A number of Pacific nations including Vanuatu, Tonga and Sāmoa are anxious about their own workforces being depleted by programmes like New Zealand’s Recognised Seasonal Employer (RSE) scheme and Australia’s Pacific Australia Labour Mobility scheme. Fijian prime minister Sitiveni Rabuka raised similar issues in June when he visited. Rabuka said there had been growing anxiety amongst some Pacific partners in both schemes around the loss of talent and skilled workers that were also needed domestically. The RSE scheme is still under review in New Zealand, with the ongoing issues well covered by Stuff’s Christine Rovoi recently.

Want to read The Bulletin in full? Click here to subscribe and join over 38,000 New Zealanders who start each weekday with the biggest stories in politics, business, media and culture.  

New poll: Labour slips further into the 20s – but there’s a Winston-sized catch

Image: Archi Banal

I wasn’t expecting to discover a brand new poll when I woke up this morning, but Wellington’s newspaper The Post has delivered. It’s published the first Freshwater Strategy poll – bringing with it more bad news for Labour.

The governing party has slumped even further into the 20s, down to 26%. National has surged ahead to 36%.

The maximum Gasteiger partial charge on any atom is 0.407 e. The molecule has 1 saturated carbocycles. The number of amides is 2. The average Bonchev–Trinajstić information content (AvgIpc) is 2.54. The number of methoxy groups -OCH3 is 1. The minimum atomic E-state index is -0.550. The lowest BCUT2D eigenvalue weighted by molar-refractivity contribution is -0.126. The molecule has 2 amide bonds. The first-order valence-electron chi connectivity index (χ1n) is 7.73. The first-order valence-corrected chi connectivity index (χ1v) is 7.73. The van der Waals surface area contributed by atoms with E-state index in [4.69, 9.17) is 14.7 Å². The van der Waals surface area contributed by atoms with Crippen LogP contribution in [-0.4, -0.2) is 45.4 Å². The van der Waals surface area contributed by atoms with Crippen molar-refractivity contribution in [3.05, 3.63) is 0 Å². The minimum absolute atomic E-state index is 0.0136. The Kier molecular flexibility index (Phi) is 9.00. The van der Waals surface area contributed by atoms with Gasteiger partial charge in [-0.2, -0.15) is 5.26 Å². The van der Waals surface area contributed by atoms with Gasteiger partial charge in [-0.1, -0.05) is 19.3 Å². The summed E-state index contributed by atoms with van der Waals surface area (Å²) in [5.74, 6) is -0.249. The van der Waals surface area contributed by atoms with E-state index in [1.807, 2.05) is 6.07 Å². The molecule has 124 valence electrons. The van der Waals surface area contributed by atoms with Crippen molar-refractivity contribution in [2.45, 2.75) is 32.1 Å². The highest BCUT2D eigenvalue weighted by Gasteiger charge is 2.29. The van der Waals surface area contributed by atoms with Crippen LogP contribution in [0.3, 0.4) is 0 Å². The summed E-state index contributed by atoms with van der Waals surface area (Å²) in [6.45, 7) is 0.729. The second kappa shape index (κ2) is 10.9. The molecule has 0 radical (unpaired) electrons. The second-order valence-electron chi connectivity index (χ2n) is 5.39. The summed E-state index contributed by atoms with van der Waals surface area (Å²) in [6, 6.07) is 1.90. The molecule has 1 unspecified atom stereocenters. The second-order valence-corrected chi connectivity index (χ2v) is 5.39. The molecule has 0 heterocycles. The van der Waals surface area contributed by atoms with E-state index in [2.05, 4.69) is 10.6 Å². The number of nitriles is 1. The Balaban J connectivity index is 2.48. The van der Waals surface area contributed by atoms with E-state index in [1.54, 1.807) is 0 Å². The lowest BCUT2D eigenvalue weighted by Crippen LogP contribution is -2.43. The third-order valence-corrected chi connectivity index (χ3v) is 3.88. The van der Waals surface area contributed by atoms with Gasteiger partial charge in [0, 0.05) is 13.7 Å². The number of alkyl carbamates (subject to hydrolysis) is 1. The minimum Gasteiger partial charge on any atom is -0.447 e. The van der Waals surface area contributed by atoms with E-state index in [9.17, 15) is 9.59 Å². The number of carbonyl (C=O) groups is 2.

The Greens are on 12%, Act sits on 11%, and Te Pāti Māori is on 3% (enough to re-enter parliament if it re-secures an electorate seat).

While this may at first glance appear to be incredible news for National and Christopher Luxon, there is a catch. While Luxon would still be prime minister on these numbers, he’d likely want to factor Winston Peters into the mix. New Zealand First lands on 6% and would re-enter parliament.

As Andrea Vance notes, this poll gives 60 seats to National and Act compared with the left bloc’s. But New Zealand First would take seven seats, meaning National would need to negotiate some sort of arrangement in order to stop legislation being blocked from the cross benches.

In his analysis, Stuff’s Luke Malpass notes the poll did not capture Labour’s free dental policy or National’s tax plan. However, it shows National in a more comfortable position. For comparison, this week’s Roy Morgan survey had National on 31% – ahead, but still a pretty low result for a potentially governing party. “The results… will give significant encouragement to the National and Act parties,” writes Malpass.

Chris Hipkins versus Chris Luxon. Image: Archi Banal